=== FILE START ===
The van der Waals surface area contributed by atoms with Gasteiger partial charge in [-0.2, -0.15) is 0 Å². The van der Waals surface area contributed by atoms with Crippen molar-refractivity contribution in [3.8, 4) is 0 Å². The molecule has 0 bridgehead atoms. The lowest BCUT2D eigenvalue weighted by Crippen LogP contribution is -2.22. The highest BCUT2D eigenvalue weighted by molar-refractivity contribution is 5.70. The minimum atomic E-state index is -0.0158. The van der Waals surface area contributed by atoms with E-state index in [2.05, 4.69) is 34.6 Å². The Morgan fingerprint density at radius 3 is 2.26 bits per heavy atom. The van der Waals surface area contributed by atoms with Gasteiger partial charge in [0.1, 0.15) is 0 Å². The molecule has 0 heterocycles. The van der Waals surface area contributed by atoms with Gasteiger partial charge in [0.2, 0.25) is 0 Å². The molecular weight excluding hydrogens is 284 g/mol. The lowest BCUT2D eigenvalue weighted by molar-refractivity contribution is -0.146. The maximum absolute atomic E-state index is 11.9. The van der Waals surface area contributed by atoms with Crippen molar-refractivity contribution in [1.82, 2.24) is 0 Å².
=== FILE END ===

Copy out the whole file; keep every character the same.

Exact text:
The van der Waals surface area contributed by atoms with Gasteiger partial charge in [-0.2, -0.15) is 0 Å². The van der Waals surface area contributed by atoms with Crippen molar-refractivity contribution in [3.8, 4) is 0 Å². The molecule has 0 bridgehead atoms. The lowest BCUT2D eigenvalue weighted by Crippen LogP contribution is -2.22. The highest BCUT2D eigenvalue weighted by molar-refractivity contribution is 5.70. The minimum atomic E-state index is -0.0158. The van der Waals surface area contributed by atoms with E-state index in [2.05, 4.69) is 34.6 Å². The Morgan fingerprint density at radius 3 is 2.26 bits per heavy atom. The van der Waals surface area contributed by atoms with Gasteiger partial charge in [0.1, 0.15) is 0 Å². The molecule has 0 heterocycles. The van der Waals surface area contributed by atoms with Gasteiger partial charge in [0.2, 0.25) is 0 Å². The molecular weight excluding hydrogens is 284 g/mol. The lowest BCUT2D eigenvalue weighted by molar-refractivity contribution is -0.146. The maximum absolute atomic E-state index is 11.9. The van der Waals surface area contributed by atoms with Crippen molar-refractivity contribution in [1.82, 2.24) is 0 Å².